Monday, December 13, 2010

Reader question: How to keep a silent scene with long description from being too hard to read?

I've got two questions that pretty much tread the same ground, and what's more, it's ground I've mostly covered before. As such, I'll present both questions today:

Ceinwen asks:

I was wondering about your opinion on action direction/big print. I try to keep mine as minimal as possible while still giving the reader a good idea of what should be happening visually, but I'm currently writing an action/horror which I feel requires me to write more than I usually would. How much is too much, and how much would turn off people of interest?

The only rule is always keep it easy to read. "Too much" is a subjective term. Look at Wall-E. Over half that film is "silent" so one presumes there's a lot of description there. The trick is making sure that your writing flows. Scripts like Wall-E and Alien are know for their tight prose style - a lot of one-paragraph sentences and a lot of short succinct sentence fragments.

Since I'm always looking for an excuse to link to Scott over at Go Into The Story, I'm happy to offer this relatively recent article from him, which discusses the issue in great depth.

Long paragraphs tend to be hard on the eyes since they're single spaced. A good trick is breaking things up... as my next reader's question discusses...

Beaten by Quakers asks:

Screenwriting analysts tend to advise first-timers not to make your screenplay, and especially your first ten pages, not look like a novel structurally i.e. leave a lot of white space. However, my latest script has a dialog-free and relatively lengthy first scene.

What'd be your suggestion in making sure the description and scene action doesn't pile up into novel-like paragraphs?

I've heard everything from simply breaking up descriptive passages to make it appear more spacey to including a note on the query letting the reader know the first scene is silent.

I wouldn't include a note on the query. Let the first scene speak for itself.

As far as your larger question - always break up descriptive passages as much as you can. Use short phrases and be visual. Even if those sentences were grouped together into large paragraphs, they shouldn't "read" like something cribbed from a novel. The grammar of a screenplay and the grammar of a novel are very different, so make sure you're writing in the proper style.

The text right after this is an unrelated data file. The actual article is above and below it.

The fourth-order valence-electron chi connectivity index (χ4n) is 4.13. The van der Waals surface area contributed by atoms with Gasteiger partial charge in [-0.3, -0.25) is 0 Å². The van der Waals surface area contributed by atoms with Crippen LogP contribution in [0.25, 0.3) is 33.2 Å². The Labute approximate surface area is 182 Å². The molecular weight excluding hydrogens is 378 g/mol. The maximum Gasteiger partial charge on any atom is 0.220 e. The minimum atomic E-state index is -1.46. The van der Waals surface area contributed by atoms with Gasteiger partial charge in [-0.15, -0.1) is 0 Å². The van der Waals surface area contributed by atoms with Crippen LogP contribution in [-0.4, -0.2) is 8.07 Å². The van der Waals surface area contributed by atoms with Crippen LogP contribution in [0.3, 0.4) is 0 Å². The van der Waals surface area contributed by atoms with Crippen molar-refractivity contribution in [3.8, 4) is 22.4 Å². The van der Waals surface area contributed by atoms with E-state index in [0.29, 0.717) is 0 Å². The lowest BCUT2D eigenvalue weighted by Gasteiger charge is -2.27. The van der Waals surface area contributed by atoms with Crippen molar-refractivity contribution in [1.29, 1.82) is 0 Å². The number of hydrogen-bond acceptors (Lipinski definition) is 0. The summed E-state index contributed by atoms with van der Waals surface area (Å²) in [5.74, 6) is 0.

Here's a key trick someone told me a while back: start a new paragraph with each new action. It really works to help pace out the beats of the scene. It's a subliminal little trick and it prevents skimming on the part of the reader. You'll find that most of the time, this will keep your paragraphs to under three lines. If you find you're still writing a lot of long paragraphs, you might want to reassess your writing style and make sure you're writing visual description that conveys what you're trying to do with a minimum of words.

For more on writing action paragraphs, check out these posts:

Choreographing fight scenes
Reader question - vertical writing


  1. I have this problem with one of my feature scripts. Half the scenes before the midpoint feature interaction between the protagonist and his partner - who doesn't speak.

    Therefore, where there should be dialogue, there is action paragraphing. It makes for a very dense read, though my protagonist makes up for it by talking into the silence.

    I find this balance very difficult.

  2. First thing I do with a new script, even on computer screen, is scroll/flick through the first ten pages. If there's a lot of paragraphs of three-four lines, I'm outta there.

    I have lots of great novels to read. Novelistic screenplay style says to me the writer doesn't know how to write a screenplay.

    Terse, vivid, fast. Check out a script like "All You Need Is Kill."

    That baby READS.